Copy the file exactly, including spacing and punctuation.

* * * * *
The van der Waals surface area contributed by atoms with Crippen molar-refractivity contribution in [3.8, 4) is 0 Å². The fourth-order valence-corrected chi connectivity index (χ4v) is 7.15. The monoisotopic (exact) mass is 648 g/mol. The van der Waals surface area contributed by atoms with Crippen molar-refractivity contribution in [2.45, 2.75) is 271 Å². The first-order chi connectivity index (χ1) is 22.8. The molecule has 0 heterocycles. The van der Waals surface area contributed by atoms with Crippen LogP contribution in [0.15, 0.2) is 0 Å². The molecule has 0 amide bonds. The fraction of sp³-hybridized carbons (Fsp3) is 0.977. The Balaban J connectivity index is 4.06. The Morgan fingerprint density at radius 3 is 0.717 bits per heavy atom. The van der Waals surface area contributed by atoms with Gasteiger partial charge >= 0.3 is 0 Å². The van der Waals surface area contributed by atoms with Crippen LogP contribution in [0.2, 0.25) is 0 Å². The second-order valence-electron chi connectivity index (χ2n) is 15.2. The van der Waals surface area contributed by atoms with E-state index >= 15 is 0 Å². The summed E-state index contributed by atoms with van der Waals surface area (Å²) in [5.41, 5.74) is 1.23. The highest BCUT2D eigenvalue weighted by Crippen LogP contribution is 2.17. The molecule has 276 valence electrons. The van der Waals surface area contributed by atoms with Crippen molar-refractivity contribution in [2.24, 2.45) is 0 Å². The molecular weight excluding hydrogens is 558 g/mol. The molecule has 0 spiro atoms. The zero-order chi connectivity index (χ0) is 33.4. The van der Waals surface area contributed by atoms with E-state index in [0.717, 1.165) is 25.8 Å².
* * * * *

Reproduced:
The van der Waals surface area contributed by atoms with Crippen molar-refractivity contribution in [3.8, 4) is 0 Å². The fourth-order valence-corrected chi connectivity index (χ4v) is 7.15. The monoisotopic (exact) mass is 648 g/mol. The van der Waals surface area contributed by atoms with Crippen molar-refractivity contribution in [2.45, 2.75) is 271 Å². The first-order chi connectivity index (χ1) is 22.8. The molecule has 0 heterocycles. The van der Waals surface area contributed by atoms with Crippen LogP contribution in [0.15, 0.2) is 0 Å². The molecule has 0 amide bonds. The fraction of sp³-hybridized carbons (Fsp3) is 0.977. The Balaban J connectivity index is 4.06. The Morgan fingerprint density at radius 3 is 0.717 bits per heavy atom. The van der Waals surface area contributed by atoms with Gasteiger partial charge >= 0.3 is 0 Å². The van der Waals surface area contributed by atoms with Crippen LogP contribution in [0.2, 0.25) is 0 Å². The second-order valence-electron chi connectivity index (χ2n) is 15.2. The van der Waals surface area contributed by atoms with E-state index >= 15 is 0 Å². The summed E-state index contributed by atoms with van der Waals surface area (Å²) in [5.41, 5.74) is 1.23. The highest BCUT2D eigenvalue weighted by Crippen LogP contribution is 2.17. The molecule has 276 valence electrons. The van der Waals surface area contributed by atoms with Crippen molar-refractivity contribution in [2.24, 2.45) is 0 Å². The molecular weight excluding hydrogens is 558 g/mol. The molecule has 0 spiro atoms. The zero-order chi connectivity index (χ0) is 33.4. The van der Waals surface area contributed by atoms with E-state index in [0.717, 1.165) is 25.8 Å².